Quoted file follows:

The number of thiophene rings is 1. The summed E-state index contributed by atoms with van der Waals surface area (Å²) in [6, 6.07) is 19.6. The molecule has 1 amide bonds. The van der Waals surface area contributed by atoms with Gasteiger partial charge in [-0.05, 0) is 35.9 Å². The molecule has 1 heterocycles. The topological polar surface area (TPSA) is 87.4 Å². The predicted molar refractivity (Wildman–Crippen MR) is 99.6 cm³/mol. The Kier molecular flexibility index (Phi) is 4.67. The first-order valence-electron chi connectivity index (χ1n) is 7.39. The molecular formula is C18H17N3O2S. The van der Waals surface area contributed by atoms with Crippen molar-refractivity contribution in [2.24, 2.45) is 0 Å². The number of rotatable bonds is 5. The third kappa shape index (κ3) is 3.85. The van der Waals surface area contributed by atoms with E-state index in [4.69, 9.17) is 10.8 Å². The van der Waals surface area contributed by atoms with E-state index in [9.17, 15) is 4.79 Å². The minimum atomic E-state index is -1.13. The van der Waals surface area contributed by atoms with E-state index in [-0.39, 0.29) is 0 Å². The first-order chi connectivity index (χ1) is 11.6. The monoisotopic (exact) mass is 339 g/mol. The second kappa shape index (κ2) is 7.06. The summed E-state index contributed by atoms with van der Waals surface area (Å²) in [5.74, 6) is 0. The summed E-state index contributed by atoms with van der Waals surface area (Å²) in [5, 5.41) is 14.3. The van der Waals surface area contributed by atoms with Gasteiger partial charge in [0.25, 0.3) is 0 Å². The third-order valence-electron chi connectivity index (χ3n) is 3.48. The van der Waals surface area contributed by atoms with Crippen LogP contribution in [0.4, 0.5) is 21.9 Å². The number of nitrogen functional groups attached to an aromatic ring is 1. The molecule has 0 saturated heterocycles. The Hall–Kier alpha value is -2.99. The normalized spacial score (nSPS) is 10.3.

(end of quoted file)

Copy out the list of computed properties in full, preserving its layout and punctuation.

The number of thiophene rings is 1. The summed E-state index contributed by atoms with van der Waals surface area (Å²) in [6, 6.07) is 19.6. The molecule has 1 amide bonds. The van der Waals surface area contributed by atoms with Gasteiger partial charge in [-0.05, 0) is 35.9 Å². The molecule has 1 heterocycles. The topological polar surface area (TPSA) is 87.4 Å². The predicted molar refractivity (Wildman–Crippen MR) is 99.6 cm³/mol. The Kier molecular flexibility index (Phi) is 4.67. The first-order valence-electron chi connectivity index (χ1n) is 7.39. The molecular formula is C18H17N3O2S. The van der Waals surface area contributed by atoms with Crippen molar-refractivity contribution in [2.24, 2.45) is 0 Å². The number of rotatable bonds is 5. The third kappa shape index (κ3) is 3.85. The van der Waals surface area contributed by atoms with E-state index in [4.69, 9.17) is 10.8 Å². The van der Waals surface area contributed by atoms with E-state index in [9.17, 15) is 4.79 Å². The minimum atomic E-state index is -1.13. The van der Waals surface area contributed by atoms with E-state index in [-0.39, 0.29) is 0 Å². The first-order chi connectivity index (χ1) is 11.6. The monoisotopic (exact) mass is 339 g/mol. The second kappa shape index (κ2) is 7.06. The summed E-state index contributed by atoms with van der Waals surface area (Å²) in [5.74, 6) is 0. The summed E-state index contributed by atoms with van der Waals surface area (Å²) in [5, 5.41) is 14.3. The van der Waals surface area contributed by atoms with Gasteiger partial charge in [0.25, 0.3) is 0 Å². The third-order valence-electron chi connectivity index (χ3n) is 3.48. The van der Waals surface area contributed by atoms with Crippen LogP contribution in [0.4, 0.5) is 21.9 Å². The number of nitrogen functional groups attached to an aromatic ring is 1. The molecule has 0 saturated heterocycles. The Hall–Kier alpha value is -2.99. The normalized spacial score (nSPS) is 10.3.